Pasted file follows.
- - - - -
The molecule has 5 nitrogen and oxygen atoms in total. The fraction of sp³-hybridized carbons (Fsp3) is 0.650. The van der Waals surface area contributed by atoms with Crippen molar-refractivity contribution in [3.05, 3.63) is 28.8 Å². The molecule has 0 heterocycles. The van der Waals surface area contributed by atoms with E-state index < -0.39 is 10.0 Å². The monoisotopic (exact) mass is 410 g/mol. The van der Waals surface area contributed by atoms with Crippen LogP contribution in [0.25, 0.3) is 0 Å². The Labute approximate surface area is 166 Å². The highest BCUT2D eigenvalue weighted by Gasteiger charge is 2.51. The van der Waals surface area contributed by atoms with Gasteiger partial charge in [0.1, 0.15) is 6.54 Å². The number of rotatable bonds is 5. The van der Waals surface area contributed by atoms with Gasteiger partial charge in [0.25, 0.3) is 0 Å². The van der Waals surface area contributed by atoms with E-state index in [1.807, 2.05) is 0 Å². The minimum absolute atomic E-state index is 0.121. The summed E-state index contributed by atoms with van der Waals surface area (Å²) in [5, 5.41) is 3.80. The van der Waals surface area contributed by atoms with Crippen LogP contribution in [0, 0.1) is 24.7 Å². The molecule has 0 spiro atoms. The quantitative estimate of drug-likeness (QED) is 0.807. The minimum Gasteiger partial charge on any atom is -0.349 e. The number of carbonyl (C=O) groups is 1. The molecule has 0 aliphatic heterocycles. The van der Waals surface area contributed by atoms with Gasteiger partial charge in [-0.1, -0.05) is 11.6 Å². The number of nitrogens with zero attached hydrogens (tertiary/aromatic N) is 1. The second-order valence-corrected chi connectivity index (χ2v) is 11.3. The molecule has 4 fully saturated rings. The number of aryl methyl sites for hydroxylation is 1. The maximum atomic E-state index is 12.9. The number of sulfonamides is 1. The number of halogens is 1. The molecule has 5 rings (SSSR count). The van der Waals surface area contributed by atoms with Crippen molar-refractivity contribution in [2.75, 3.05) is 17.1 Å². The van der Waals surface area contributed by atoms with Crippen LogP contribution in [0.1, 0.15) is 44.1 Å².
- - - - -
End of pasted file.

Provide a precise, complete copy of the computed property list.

The molecule has 5 nitrogen and oxygen atoms in total. The fraction of sp³-hybridized carbons (Fsp3) is 0.650. The van der Waals surface area contributed by atoms with Crippen molar-refractivity contribution in [3.05, 3.63) is 28.8 Å². The molecule has 0 heterocycles. The van der Waals surface area contributed by atoms with E-state index < -0.39 is 10.0 Å². The monoisotopic (exact) mass is 410 g/mol. The van der Waals surface area contributed by atoms with Crippen LogP contribution in [0.25, 0.3) is 0 Å². The Labute approximate surface area is 166 Å². The highest BCUT2D eigenvalue weighted by Gasteiger charge is 2.51. The van der Waals surface area contributed by atoms with Gasteiger partial charge in [0.1, 0.15) is 6.54 Å². The number of rotatable bonds is 5. The van der Waals surface area contributed by atoms with Gasteiger partial charge in [0.25, 0.3) is 0 Å². The van der Waals surface area contributed by atoms with E-state index in [1.807, 2.05) is 0 Å². The minimum absolute atomic E-state index is 0.121. The summed E-state index contributed by atoms with van der Waals surface area (Å²) in [5, 5.41) is 3.80. The van der Waals surface area contributed by atoms with Crippen LogP contribution in [0, 0.1) is 24.7 Å². The molecule has 0 spiro atoms. The quantitative estimate of drug-likeness (QED) is 0.807. The minimum Gasteiger partial charge on any atom is -0.349 e. The number of carbonyl (C=O) groups is 1. The molecule has 0 aliphatic heterocycles. The van der Waals surface area contributed by atoms with Gasteiger partial charge in [-0.1, -0.05) is 11.6 Å². The number of nitrogens with zero attached hydrogens (tertiary/aromatic N) is 1. The second-order valence-corrected chi connectivity index (χ2v) is 11.3. The molecule has 4 fully saturated rings. The number of aryl methyl sites for hydroxylation is 1. The maximum atomic E-state index is 12.9. The number of sulfonamides is 1. The number of halogens is 1. The molecule has 5 rings (SSSR count). The van der Waals surface area contributed by atoms with Crippen molar-refractivity contribution in [2.75, 3.05) is 17.1 Å². The van der Waals surface area contributed by atoms with Crippen LogP contribution in [0.1, 0.15) is 44.1 Å².